- 277 Action Words to Supercharge Your Writing: https://bobangus.com/action-words/ (Great list of strong, active verbs to get you started.)
- Master List of Gestures and Body Language: https://www.bryndonovan.com/2015/04/10/master-list-of-gestures-and-body-language-for-writers/ (Helpful for dialogue tags.)
Before I start writing, I like to look up some lists of verbs for writers. That way, the words are in my head while I’m working.
3. Target the Key Words
Okay, now that you have a scene to work with, we’re going to strengthen each verb, one at a time. Grab a highlighter, a pencil, or your preferred writing tool of choice.
First, highlight or circle every place with a “being” verb and a verb ending in -ing. That means:
- Was standing
- Is running
- Were sitting
- Had been flying
- … and anything else of that nature.
These spots are tricky, because sometimes, in certain contexts, they can be necessary. For example, when a character is entering a flashback scene…
“She remembered the accident like it was yesterday. Her mom was out jogging. No cell phone, no way to call for help when she got hit by that pickup truck.”
If we were to replace “her mom was out jogging” with “her mom jogged,” it doesn’t fit the flow of the scene. However, consider this example:
“Martha was dying of thirst. The heat was killing her.”
This could, and probably should, be rewritten.
Cut out as many “was -ings” as you possibly can, and your story will sound brighter and more alive.
All the Adverbs!
Next, highlight all the verbs with adverbs that end in -ly. This would include combos like “smiled happily,” “ran quickly,” and dialogue tags like “sighed heavily.”
Most of the time, an adverb that ends in -ly, such as sadly or angrily, is a cover-up for a weak verb. That means that when you get an -ly adverb paired with a verb, you should take a second look at it.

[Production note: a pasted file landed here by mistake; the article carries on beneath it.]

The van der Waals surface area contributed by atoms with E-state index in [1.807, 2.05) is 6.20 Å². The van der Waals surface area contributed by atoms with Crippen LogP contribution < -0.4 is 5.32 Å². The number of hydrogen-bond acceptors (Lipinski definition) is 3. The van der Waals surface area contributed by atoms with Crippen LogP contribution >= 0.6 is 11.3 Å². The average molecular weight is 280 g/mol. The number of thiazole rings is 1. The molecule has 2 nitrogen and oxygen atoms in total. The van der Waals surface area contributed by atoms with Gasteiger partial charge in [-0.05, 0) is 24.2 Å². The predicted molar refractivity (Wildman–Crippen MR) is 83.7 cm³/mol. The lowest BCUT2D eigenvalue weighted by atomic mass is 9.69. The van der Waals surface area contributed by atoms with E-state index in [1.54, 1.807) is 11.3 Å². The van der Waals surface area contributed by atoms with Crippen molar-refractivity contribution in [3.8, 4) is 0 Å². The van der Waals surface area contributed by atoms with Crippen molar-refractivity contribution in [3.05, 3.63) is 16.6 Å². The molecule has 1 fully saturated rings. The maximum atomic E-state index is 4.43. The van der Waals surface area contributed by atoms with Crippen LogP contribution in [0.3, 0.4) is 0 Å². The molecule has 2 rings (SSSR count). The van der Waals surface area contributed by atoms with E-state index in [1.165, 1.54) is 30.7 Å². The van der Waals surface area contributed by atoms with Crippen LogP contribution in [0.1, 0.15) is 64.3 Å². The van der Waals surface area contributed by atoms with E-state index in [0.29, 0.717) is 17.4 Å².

Here’s the golden rule of thumb I learned from an English teacher I had in high school– if the adverb changes the meaning of the verb, keep it. If the adverb does nothing, take it out or pick a new verb.
So for example, the sentence “she laughed happily” is redundant. We can guess she’s in a good mood, since she’s laughing. We could take out “happily,” or we could change the verb and try something like “she giggled” or “she bent over laughing.”
However, the sentence “she laughed sadly” is great just how it is.
Comb through your -ly adverbs and make sure that they all serve a purpose.
Also watch out for the verbs that end in -ing. A handful of these are great, but don’t use them too often. When you can, edit your sentences so you can take out those extra -ing’s.
Boost Every Verb
The best verb isn’t the one with the most syllables, it’s the one that says what you mean.
You’re character’s running along an alleyway. If your character is in a big hurry, he might be dashing, sprinting, or bolting. If your character’s on their daily jog, they could be trotting, and if they’re trying to get away from something, try words like scuttling, darting, or scrambling.
This is where a good thesaurus will be your friend. Play around with some different options, until you get the feel you’re looking for.
Coming up with perfect verbs is a technique that takes practice, just like every other element of writing. However, by starting with these 3 steps, I hope you can bypass the trial-and-error stage and start scoring big with your writing.
If you found this post helpful, or if I missed anything, drop a note in the comments. I look forward to hearing your thoughts!
Now go forth and stun them with your verb usage.